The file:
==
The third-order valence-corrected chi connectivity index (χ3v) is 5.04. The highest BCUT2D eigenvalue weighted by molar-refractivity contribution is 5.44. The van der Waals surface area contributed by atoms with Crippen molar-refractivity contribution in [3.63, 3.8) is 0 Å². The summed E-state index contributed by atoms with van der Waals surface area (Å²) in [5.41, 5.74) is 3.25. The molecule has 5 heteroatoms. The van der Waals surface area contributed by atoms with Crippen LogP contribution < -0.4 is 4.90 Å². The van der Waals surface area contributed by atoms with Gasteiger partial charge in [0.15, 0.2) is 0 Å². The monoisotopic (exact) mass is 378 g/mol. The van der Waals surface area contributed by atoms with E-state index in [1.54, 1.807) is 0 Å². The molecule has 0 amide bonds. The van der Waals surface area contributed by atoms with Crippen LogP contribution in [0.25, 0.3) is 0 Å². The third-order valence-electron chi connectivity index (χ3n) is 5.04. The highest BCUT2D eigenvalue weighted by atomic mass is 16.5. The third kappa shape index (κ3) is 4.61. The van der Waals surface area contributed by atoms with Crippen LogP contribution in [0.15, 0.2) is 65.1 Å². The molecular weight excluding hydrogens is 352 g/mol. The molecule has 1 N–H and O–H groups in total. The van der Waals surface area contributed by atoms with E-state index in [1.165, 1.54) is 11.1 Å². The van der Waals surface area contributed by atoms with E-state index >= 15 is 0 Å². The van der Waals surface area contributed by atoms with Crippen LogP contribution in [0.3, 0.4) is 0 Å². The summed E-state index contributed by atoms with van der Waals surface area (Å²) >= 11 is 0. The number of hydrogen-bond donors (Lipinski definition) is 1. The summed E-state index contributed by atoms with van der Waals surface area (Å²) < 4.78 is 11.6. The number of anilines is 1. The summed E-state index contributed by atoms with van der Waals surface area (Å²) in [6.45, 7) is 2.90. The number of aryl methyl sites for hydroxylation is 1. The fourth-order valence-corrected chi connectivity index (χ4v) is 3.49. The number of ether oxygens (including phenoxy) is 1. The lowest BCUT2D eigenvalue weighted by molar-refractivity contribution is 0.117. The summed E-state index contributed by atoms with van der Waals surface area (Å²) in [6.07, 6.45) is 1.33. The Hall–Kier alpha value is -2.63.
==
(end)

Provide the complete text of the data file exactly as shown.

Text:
The third-order valence-corrected chi connectivity index (χ3v) is 5.04. The highest BCUT2D eigenvalue weighted by molar-refractivity contribution is 5.44. The van der Waals surface area contributed by atoms with Crippen molar-refractivity contribution in [3.63, 3.8) is 0 Å². The summed E-state index contributed by atoms with van der Waals surface area (Å²) in [5.41, 5.74) is 3.25. The molecule has 5 heteroatoms. The van der Waals surface area contributed by atoms with Crippen LogP contribution < -0.4 is 4.90 Å². The van der Waals surface area contributed by atoms with Gasteiger partial charge in [0.15, 0.2) is 0 Å². The monoisotopic (exact) mass is 378 g/mol. The van der Waals surface area contributed by atoms with E-state index in [1.54, 1.807) is 0 Å². The molecule has 0 amide bonds. The van der Waals surface area contributed by atoms with Crippen LogP contribution in [0.25, 0.3) is 0 Å². The third-order valence-electron chi connectivity index (χ3n) is 5.04. The highest BCUT2D eigenvalue weighted by atomic mass is 16.5. The third kappa shape index (κ3) is 4.61. The van der Waals surface area contributed by atoms with Crippen LogP contribution in [0.15, 0.2) is 65.1 Å². The molecular weight excluding hydrogens is 352 g/mol. The molecule has 1 N–H and O–H groups in total. The van der Waals surface area contributed by atoms with E-state index in [1.165, 1.54) is 11.1 Å². The van der Waals surface area contributed by atoms with E-state index >= 15 is 0 Å². The van der Waals surface area contributed by atoms with Crippen LogP contribution in [0.3, 0.4) is 0 Å². The summed E-state index contributed by atoms with van der Waals surface area (Å²) >= 11 is 0. The number of hydrogen-bond donors (Lipinski definition) is 1. The summed E-state index contributed by atoms with van der Waals surface area (Å²) < 4.78 is 11.6. The number of anilines is 1. The summed E-state index contributed by atoms with van der Waals surface area (Å²) in [6.45, 7) is 2.90. The number of aryl methyl sites for hydroxylation is 1. The fourth-order valence-corrected chi connectivity index (χ4v) is 3.49. The number of ether oxygens (including phenoxy) is 1. The lowest BCUT2D eigenvalue weighted by molar-refractivity contribution is 0.117. The summed E-state index contributed by atoms with van der Waals surface area (Å²) in [6.07, 6.45) is 1.33. The Hall–Kier alpha value is -2.63.